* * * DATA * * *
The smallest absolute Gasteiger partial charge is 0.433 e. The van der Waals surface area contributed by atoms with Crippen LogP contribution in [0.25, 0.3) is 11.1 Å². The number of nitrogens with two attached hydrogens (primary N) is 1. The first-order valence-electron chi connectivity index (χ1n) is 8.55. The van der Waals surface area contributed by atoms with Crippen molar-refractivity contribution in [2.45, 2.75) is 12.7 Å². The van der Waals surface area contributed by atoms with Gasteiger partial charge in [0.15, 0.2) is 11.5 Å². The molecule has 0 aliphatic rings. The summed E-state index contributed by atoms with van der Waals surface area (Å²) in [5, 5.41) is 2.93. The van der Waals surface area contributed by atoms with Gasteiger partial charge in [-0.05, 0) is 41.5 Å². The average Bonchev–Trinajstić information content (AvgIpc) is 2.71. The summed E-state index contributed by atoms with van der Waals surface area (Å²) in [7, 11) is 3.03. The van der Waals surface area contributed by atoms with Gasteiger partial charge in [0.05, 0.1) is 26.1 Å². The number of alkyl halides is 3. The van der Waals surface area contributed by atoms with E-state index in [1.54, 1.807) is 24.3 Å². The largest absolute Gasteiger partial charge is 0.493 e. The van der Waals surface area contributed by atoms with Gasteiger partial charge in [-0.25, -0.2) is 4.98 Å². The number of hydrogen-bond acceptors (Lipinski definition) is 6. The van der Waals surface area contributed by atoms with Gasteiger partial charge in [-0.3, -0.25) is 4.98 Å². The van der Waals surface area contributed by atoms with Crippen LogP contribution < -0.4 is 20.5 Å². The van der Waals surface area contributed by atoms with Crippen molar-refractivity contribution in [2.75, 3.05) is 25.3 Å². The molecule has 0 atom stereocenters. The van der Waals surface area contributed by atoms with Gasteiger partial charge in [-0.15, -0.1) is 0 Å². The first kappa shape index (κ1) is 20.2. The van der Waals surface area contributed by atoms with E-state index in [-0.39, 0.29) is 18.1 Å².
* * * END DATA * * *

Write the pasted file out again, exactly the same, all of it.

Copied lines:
The smallest absolute Gasteiger partial charge is 0.433 e. The van der Waals surface area contributed by atoms with Crippen LogP contribution in [0.25, 0.3) is 11.1 Å². The number of nitrogens with two attached hydrogens (primary N) is 1. The first-order valence-electron chi connectivity index (χ1n) is 8.55. The van der Waals surface area contributed by atoms with Crippen molar-refractivity contribution in [2.45, 2.75) is 12.7 Å². The van der Waals surface area contributed by atoms with Gasteiger partial charge in [0.15, 0.2) is 11.5 Å². The molecule has 0 aliphatic rings. The summed E-state index contributed by atoms with van der Waals surface area (Å²) in [5, 5.41) is 2.93. The van der Waals surface area contributed by atoms with Gasteiger partial charge in [-0.05, 0) is 41.5 Å². The average Bonchev–Trinajstić information content (AvgIpc) is 2.71. The summed E-state index contributed by atoms with van der Waals surface area (Å²) in [7, 11) is 3.03. The van der Waals surface area contributed by atoms with Gasteiger partial charge in [0.05, 0.1) is 26.1 Å². The number of alkyl halides is 3. The van der Waals surface area contributed by atoms with E-state index in [1.54, 1.807) is 24.3 Å². The largest absolute Gasteiger partial charge is 0.493 e. The van der Waals surface area contributed by atoms with Gasteiger partial charge in [-0.25, -0.2) is 4.98 Å². The number of hydrogen-bond acceptors (Lipinski definition) is 6. The van der Waals surface area contributed by atoms with Gasteiger partial charge in [-0.3, -0.25) is 4.98 Å². The van der Waals surface area contributed by atoms with Crippen LogP contribution < -0.4 is 20.5 Å². The van der Waals surface area contributed by atoms with Crippen molar-refractivity contribution in [2.75, 3.05) is 25.3 Å². The molecule has 0 atom stereocenters. The van der Waals surface area contributed by atoms with Gasteiger partial charge in [-0.15, -0.1) is 0 Å². The first kappa shape index (κ1) is 20.2. The van der Waals surface area contributed by atoms with E-state index in [-0.39, 0.29) is 18.1 Å².